Cookies on this website

We use cookies to ensure that we give you the best experience on our website. If you click 'Accept all cookies' we'll assume that you are happy to receive all cookies and you won't see this message again. If you click 'Reject all non-essential cookies' only necessary cookies providing core functionality such as security, network management, and accessibility will be enabled. Click 'Find out more' for information on how to change your cookie settings.

BackgroundBetween September 2017 and June 2019, an outbreak of hepatitis A virus (HAV) occurred in Louisville, Kentucky, resulting in 501 cases and 6 deaths, predominantly among persons who experience homelessness or who use drugs (PEH/PWUD). The critical vaccination threshold (Vc) required to achieve herd immunity in this population is unknown. We investigated Vc and vaccination impact using epidemic modeling.MethodsTo determine which population subgroups had high infection risks, we employed a technique based on comparing the proportion of cases arising before and after the epidemic peak, across subgroups. We also developed a dynamic deterministic model of HAV transmission among PEH/PWUD to estimate the basic reproduction number (R0), herd immunity threshold, Vc and the effect of timing of the vaccination intervention on epidemic and economic outcomes.ResultsOf the 501 confirmed or probable cases, 385 (76.8%) were among PEH/PWUD. Among PEH/PWUD and within the general population, homelessness was a significant risk factor for infection in the initial stages of the outbreak (odds ratios for homeless versus not homeless: 2.62; 95% confidence interval (CI): 1.62-4.25 for PEH/PWUD and 2.39; 95% CI: 1.51-3.78 for all detected cases). Our estimate for R0 ranges between 2.85 and 3.54, corresponding to an estimate of 69% (95% CI: 65-72) for herd immunity threshold and 76% (95% CI: 72%-80%) for Vc, assuming a vaccine with 90% efficacy. The observed vaccination program was estimated to have averted 30 hospitalizations (95% CI: 19-43), associated with over US$490 000 (95% CI: $310 000-700 000) in hospitalization cost. Greater impact was observed with earlier and faster vaccination implementation.ConclusionsVaccination coverage of at least 77% is likely required to prevent outbreaks of HAV among PEH/PWUD in Louisville, assuming a 90% vaccine efficacy. Proactive hepatitis A vaccination programs among PEH/PWUD will maximize health and economic benefits of these programs and reduce the likelihood of another outbreak.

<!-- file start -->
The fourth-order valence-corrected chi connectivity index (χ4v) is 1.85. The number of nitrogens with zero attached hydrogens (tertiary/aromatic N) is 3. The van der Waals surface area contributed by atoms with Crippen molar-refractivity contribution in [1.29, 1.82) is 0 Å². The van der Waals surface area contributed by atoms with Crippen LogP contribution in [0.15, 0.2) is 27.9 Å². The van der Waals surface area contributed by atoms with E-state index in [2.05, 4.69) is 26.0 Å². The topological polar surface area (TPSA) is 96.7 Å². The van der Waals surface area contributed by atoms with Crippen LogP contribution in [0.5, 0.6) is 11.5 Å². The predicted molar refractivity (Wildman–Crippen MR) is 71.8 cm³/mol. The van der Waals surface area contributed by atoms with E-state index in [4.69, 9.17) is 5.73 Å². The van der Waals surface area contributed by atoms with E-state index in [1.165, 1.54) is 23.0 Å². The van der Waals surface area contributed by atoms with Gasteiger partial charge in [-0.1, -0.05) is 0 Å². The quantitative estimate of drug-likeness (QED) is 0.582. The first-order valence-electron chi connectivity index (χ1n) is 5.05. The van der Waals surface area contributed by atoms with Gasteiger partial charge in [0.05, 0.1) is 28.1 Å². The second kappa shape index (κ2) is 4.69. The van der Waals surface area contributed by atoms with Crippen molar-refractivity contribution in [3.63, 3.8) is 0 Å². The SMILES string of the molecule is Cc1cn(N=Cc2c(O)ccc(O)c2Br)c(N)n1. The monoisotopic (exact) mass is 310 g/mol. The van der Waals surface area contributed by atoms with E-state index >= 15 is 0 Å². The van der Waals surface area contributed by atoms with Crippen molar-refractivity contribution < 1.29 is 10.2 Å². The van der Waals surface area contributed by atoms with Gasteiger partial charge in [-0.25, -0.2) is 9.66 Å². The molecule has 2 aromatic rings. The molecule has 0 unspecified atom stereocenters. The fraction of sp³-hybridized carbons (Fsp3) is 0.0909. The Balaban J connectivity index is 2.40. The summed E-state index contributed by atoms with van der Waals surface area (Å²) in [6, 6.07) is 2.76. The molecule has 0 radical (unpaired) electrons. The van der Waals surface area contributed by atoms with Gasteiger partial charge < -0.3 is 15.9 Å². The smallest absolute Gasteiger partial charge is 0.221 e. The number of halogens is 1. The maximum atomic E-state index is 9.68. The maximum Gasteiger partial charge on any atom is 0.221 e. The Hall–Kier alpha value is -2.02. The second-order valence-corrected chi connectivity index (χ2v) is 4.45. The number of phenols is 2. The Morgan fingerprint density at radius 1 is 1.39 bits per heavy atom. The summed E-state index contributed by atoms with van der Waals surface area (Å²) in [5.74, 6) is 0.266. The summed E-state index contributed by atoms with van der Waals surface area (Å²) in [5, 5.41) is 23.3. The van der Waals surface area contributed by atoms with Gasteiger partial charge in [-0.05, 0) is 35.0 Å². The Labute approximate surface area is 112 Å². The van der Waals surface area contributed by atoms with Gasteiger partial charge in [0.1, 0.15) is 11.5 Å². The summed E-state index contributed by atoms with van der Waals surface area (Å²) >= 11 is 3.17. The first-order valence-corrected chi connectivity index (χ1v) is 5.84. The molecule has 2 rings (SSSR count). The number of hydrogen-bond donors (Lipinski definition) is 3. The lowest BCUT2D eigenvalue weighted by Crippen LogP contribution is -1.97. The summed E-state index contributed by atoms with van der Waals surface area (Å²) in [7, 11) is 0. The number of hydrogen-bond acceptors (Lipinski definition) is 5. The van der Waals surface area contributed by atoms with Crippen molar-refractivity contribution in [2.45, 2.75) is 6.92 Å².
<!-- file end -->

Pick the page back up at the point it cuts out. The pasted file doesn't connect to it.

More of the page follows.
Original publication




Journal article



Publication Date





7182 - 7190


Department of Statistics, University of Oxford, 24-29 St Giles', Oxford OX1 3LB, UK. Electronic address:


Humans, Hepatitis A virus, Hepatitis A, Pharmaceutical Preparations, Vaccination, Disease Outbreaks, Homeless Persons, United States, Kentucky, Vaccine Efficacy